At hellosmile we celebrate the magic of every child
1 According to the U.S. Center for Disease Control and Prevention
2 Oral Health in America: A Report of the Surgeon General, National Institute of Dental and Craniofacial Research, National Institutes of Health, U.S. Department of Health and Human Services (DHHS), 2000.
3 hellosmile PMG has clinics in Woodside, Sunnyside, Corona, Jackson Heights, North Central Bronx and Parkslope and treats an average of 2000 of children/month.
Liz Burow is a design strategist that works with organizations to help them express their values through memorable experiences and spaces. She teaches visual thinking studios at Parsons School of Design in NYC and holds a Masters of Architecture from MIT. Recent projects include social-media driven curriculum development, public art, brand identity, interior design and theatrical set design. She is currently a consulting creative director to hellosmile in NYC.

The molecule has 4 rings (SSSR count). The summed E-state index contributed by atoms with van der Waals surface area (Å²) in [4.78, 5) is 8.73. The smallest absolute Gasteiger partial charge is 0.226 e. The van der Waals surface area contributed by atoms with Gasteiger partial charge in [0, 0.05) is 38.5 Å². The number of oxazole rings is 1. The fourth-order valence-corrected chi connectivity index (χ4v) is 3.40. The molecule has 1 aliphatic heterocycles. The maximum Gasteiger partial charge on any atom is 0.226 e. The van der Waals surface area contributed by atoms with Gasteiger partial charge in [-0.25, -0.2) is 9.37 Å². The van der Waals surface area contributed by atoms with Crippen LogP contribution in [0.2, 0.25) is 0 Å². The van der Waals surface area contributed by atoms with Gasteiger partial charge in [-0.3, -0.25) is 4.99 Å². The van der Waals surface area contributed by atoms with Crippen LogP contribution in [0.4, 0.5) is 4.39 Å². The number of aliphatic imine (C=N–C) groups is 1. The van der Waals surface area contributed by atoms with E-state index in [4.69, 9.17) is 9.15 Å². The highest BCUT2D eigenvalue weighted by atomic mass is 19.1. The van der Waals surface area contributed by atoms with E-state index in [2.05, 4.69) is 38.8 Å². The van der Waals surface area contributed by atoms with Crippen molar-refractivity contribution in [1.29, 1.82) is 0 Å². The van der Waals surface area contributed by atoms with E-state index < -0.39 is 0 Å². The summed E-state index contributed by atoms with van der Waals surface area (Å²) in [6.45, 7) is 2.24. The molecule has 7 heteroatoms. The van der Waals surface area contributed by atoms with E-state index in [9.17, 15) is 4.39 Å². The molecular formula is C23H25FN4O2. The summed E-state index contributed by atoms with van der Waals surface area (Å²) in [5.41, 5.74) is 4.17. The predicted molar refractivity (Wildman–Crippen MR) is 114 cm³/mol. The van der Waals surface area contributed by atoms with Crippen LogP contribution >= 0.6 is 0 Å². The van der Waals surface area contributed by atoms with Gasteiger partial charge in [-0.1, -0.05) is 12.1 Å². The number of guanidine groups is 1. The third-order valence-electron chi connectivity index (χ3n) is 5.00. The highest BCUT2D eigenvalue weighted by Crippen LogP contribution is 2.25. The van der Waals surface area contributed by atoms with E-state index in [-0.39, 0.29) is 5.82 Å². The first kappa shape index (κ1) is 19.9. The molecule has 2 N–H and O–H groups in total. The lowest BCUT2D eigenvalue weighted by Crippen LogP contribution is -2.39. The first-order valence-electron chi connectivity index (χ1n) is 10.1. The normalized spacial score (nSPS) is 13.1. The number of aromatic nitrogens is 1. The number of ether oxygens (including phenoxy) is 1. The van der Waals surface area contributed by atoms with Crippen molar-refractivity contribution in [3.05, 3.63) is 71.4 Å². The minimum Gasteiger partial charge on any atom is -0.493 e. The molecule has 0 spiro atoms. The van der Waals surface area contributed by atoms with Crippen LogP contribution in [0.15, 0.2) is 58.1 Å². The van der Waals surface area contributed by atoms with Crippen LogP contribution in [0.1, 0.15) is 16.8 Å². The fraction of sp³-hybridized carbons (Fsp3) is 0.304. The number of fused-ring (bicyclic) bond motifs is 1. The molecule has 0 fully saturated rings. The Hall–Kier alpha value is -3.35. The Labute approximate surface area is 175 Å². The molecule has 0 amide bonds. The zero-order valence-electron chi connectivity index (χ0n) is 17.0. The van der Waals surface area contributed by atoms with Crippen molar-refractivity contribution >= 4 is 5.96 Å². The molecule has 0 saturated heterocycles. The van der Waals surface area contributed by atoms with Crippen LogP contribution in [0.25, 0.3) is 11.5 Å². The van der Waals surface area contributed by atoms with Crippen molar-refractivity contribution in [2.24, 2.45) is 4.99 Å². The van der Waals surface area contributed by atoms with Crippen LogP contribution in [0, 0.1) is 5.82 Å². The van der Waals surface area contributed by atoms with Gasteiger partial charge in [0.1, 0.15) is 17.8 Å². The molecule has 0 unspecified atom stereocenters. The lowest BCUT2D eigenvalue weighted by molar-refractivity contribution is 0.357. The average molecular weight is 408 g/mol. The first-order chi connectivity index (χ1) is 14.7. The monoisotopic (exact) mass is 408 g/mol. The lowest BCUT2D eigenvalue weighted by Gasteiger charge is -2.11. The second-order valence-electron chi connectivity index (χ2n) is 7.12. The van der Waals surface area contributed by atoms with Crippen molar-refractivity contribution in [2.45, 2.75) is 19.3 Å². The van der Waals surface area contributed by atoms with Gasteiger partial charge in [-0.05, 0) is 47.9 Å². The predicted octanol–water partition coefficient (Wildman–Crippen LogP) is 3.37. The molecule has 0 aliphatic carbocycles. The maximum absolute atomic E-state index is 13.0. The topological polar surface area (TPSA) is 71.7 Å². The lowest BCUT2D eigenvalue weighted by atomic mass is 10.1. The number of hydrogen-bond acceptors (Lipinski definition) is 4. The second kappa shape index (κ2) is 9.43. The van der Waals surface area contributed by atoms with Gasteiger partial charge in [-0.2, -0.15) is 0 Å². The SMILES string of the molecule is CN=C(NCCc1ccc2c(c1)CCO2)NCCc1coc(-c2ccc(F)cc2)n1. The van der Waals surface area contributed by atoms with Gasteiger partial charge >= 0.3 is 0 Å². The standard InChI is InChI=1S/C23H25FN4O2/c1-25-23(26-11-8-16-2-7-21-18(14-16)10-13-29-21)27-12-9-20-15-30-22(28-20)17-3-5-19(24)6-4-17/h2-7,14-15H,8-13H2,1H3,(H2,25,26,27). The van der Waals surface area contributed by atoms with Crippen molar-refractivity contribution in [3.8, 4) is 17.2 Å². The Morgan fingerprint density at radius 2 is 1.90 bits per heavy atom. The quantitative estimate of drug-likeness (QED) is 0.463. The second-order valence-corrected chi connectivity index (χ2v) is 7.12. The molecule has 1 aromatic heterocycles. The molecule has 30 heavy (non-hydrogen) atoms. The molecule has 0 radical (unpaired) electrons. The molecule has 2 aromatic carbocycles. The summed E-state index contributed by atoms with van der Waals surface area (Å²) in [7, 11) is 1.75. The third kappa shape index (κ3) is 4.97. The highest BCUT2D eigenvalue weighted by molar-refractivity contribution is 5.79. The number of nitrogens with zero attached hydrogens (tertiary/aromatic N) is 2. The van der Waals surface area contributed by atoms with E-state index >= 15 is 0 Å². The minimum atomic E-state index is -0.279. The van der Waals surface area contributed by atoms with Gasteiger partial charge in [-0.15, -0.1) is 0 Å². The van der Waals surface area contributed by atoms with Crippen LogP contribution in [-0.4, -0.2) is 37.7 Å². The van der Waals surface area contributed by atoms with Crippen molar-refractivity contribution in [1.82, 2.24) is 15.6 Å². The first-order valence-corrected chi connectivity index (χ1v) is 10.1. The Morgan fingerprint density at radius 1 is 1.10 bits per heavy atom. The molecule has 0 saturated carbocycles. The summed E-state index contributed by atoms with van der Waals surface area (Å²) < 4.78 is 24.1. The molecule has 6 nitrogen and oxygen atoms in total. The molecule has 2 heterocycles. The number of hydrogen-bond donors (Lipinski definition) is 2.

His younger patients better know Ali as Dr. Ali Baba. He is a pediatric dental specialist with active private and hospital based dental surgery practices in New York City. A Tehran native and San Francisco transplant, Ali is now a Brooklynite and works with his extended family and an amazing team of health care workers/providers and designers at a network of pediatric dental and medical clinics spread across Brooklyn, Queens and the Bronx where innovative experiences help deliver high quality dental and medical care to all children with a special focus on under-served communities.